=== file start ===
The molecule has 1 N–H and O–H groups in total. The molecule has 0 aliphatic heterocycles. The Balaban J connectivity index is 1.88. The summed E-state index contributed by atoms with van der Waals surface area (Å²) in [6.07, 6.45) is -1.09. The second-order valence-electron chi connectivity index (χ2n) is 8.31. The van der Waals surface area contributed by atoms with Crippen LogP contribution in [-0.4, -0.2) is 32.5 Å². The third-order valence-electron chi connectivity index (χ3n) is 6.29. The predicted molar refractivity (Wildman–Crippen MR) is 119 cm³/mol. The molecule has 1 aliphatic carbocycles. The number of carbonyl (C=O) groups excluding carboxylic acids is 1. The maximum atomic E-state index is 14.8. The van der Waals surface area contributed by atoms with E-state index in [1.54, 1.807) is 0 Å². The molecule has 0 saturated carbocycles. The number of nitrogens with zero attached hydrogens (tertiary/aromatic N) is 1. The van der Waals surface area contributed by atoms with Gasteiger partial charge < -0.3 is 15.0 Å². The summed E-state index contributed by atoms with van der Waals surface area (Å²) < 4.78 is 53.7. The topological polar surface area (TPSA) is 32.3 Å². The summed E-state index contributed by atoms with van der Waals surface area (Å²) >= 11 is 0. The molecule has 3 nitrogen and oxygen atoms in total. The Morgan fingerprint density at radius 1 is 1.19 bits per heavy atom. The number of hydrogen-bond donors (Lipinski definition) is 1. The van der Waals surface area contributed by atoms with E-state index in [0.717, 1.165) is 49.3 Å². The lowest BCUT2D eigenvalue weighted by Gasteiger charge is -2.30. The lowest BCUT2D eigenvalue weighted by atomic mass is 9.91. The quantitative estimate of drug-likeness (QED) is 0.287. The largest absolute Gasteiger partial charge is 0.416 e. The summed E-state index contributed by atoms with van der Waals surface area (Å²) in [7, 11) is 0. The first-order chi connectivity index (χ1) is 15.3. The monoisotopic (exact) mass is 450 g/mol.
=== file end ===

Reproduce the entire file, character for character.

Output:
The molecule has 1 N–H and O–H groups in total. The molecule has 0 aliphatic heterocycles. The Balaban J connectivity index is 1.88. The summed E-state index contributed by atoms with van der Waals surface area (Å²) in [6.07, 6.45) is -1.09. The second-order valence-electron chi connectivity index (χ2n) is 8.31. The van der Waals surface area contributed by atoms with Crippen LogP contribution in [-0.4, -0.2) is 32.5 Å². The third-order valence-electron chi connectivity index (χ3n) is 6.29. The predicted molar refractivity (Wildman–Crippen MR) is 119 cm³/mol. The molecule has 1 aliphatic carbocycles. The number of carbonyl (C=O) groups excluding carboxylic acids is 1. The maximum atomic E-state index is 14.8. The van der Waals surface area contributed by atoms with E-state index in [1.54, 1.807) is 0 Å². The molecule has 0 saturated carbocycles. The number of nitrogens with zero attached hydrogens (tertiary/aromatic N) is 1. The van der Waals surface area contributed by atoms with Gasteiger partial charge < -0.3 is 15.0 Å². The summed E-state index contributed by atoms with van der Waals surface area (Å²) < 4.78 is 53.7. The topological polar surface area (TPSA) is 32.3 Å². The summed E-state index contributed by atoms with van der Waals surface area (Å²) >= 11 is 0. The molecule has 3 nitrogen and oxygen atoms in total. The Morgan fingerprint density at radius 1 is 1.19 bits per heavy atom. The number of hydrogen-bond donors (Lipinski definition) is 1. The van der Waals surface area contributed by atoms with E-state index in [0.717, 1.165) is 49.3 Å². The lowest BCUT2D eigenvalue weighted by Gasteiger charge is -2.30. The lowest BCUT2D eigenvalue weighted by atomic mass is 9.91. The quantitative estimate of drug-likeness (QED) is 0.287. The largest absolute Gasteiger partial charge is 0.416 e. The summed E-state index contributed by atoms with van der Waals surface area (Å²) in [7, 11) is 0. The first-order chi connectivity index (χ1) is 15.3. The monoisotopic (exact) mass is 450 g/mol.